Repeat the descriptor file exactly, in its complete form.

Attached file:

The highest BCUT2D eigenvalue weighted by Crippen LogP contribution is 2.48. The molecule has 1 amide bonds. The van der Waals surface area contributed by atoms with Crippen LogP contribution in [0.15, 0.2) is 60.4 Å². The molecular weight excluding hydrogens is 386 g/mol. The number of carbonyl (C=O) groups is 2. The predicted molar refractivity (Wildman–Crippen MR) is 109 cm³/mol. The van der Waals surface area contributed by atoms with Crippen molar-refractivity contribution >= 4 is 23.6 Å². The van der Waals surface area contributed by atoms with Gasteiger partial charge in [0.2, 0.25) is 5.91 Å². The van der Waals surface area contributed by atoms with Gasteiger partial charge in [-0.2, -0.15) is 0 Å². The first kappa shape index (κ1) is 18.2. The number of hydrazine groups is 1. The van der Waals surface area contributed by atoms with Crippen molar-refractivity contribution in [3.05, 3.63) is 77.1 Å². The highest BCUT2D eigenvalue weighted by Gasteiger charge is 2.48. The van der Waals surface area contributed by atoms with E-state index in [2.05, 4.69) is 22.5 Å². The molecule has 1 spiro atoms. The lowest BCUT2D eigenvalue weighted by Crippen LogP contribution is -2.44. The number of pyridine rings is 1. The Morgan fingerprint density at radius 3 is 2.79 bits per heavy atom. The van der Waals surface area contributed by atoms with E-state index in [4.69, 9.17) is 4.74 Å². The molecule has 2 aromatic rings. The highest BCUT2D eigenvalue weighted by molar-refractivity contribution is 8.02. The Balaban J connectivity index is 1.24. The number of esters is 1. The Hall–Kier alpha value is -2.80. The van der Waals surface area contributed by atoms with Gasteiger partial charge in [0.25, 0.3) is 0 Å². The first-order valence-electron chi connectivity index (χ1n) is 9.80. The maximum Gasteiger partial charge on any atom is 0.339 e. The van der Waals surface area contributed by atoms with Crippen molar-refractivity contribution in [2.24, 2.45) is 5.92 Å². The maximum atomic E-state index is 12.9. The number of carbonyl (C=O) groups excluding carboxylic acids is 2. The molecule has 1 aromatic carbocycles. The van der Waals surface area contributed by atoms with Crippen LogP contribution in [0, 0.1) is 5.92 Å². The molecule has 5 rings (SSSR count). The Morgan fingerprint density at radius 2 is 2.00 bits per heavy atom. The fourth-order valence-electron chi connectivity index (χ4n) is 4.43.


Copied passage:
The highest BCUT2D eigenvalue weighted by Crippen LogP contribution is 2.48. The molecule has 1 amide bonds. The van der Waals surface area contributed by atoms with Crippen LogP contribution in [0.15, 0.2) is 60.4 Å². The molecular weight excluding hydrogens is 386 g/mol. The number of carbonyl (C=O) groups is 2. The predicted molar refractivity (Wildman–Crippen MR) is 109 cm³/mol. The van der Waals surface area contributed by atoms with Crippen molar-refractivity contribution >= 4 is 23.6 Å². The van der Waals surface area contributed by atoms with Gasteiger partial charge in [0.2, 0.25) is 5.91 Å². The van der Waals surface area contributed by atoms with Gasteiger partial charge in [-0.2, -0.15) is 0 Å². The first kappa shape index (κ1) is 18.2. The number of hydrazine groups is 1. The van der Waals surface area contributed by atoms with Crippen molar-refractivity contribution in [3.05, 3.63) is 77.1 Å². The highest BCUT2D eigenvalue weighted by Gasteiger charge is 2.48. The van der Waals surface area contributed by atoms with E-state index in [2.05, 4.69) is 22.5 Å². The molecule has 1 spiro atoms. The lowest BCUT2D eigenvalue weighted by Crippen LogP contribution is -2.44. The number of pyridine rings is 1. The Morgan fingerprint density at radius 3 is 2.79 bits per heavy atom. The van der Waals surface area contributed by atoms with E-state index in [4.69, 9.17) is 4.74 Å². The molecule has 2 aromatic rings. The highest BCUT2D eigenvalue weighted by molar-refractivity contribution is 8.02. The Balaban J connectivity index is 1.24. The number of esters is 1. The Hall–Kier alpha value is -2.80. The van der Waals surface area contributed by atoms with Gasteiger partial charge in [0.25, 0.3) is 0 Å². The first-order valence-electron chi connectivity index (χ1n) is 9.80. The maximum Gasteiger partial charge on any atom is 0.339 e. The van der Waals surface area contributed by atoms with Crippen molar-refractivity contribution in [2.24, 2.45) is 5.92 Å². The maximum atomic E-state index is 12.9. The number of carbonyl (C=O) groups excluding carboxylic acids is 2. The molecule has 1 aromatic carbocycles. The van der Waals surface area contributed by atoms with Crippen LogP contribution in [0, 0.1) is 5.92 Å². The molecule has 5 rings (SSSR count). The Morgan fingerprint density at radius 2 is 2.00 bits per heavy atom. The fourth-order valence-electron chi connectivity index (χ4n) is 4.43.